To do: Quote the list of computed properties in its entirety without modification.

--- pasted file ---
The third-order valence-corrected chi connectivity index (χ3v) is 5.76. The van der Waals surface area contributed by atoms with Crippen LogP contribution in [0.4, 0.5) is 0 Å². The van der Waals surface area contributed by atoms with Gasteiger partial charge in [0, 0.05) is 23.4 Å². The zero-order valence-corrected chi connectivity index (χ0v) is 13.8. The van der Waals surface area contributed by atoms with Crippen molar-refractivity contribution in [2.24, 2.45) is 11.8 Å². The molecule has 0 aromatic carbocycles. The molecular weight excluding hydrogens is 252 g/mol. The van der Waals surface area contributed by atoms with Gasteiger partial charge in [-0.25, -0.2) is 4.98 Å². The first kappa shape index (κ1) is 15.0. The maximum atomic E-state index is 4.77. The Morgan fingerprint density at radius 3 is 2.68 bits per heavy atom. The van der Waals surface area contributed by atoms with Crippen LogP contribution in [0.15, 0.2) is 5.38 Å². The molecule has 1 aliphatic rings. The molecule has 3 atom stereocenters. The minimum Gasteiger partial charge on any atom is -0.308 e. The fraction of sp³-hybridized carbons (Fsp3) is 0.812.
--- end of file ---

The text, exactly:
The third-order valence-corrected chi connectivity index (χ3v) is 5.76. The van der Waals surface area contributed by atoms with Crippen LogP contribution in [0.4, 0.5) is 0 Å². The van der Waals surface area contributed by atoms with Gasteiger partial charge in [0, 0.05) is 23.4 Å². The zero-order valence-corrected chi connectivity index (χ0v) is 13.8. The van der Waals surface area contributed by atoms with Crippen molar-refractivity contribution in [2.24, 2.45) is 11.8 Å². The molecule has 0 aromatic carbocycles. The molecular weight excluding hydrogens is 252 g/mol. The van der Waals surface area contributed by atoms with Gasteiger partial charge in [-0.25, -0.2) is 4.98 Å². The first kappa shape index (κ1) is 15.0. The maximum atomic E-state index is 4.77. The Morgan fingerprint density at radius 3 is 2.68 bits per heavy atom. The van der Waals surface area contributed by atoms with Crippen LogP contribution in [0.15, 0.2) is 5.38 Å². The molecule has 1 aliphatic rings. The molecule has 3 atom stereocenters. The minimum Gasteiger partial charge on any atom is -0.308 e. The fraction of sp³-hybridized carbons (Fsp3) is 0.812.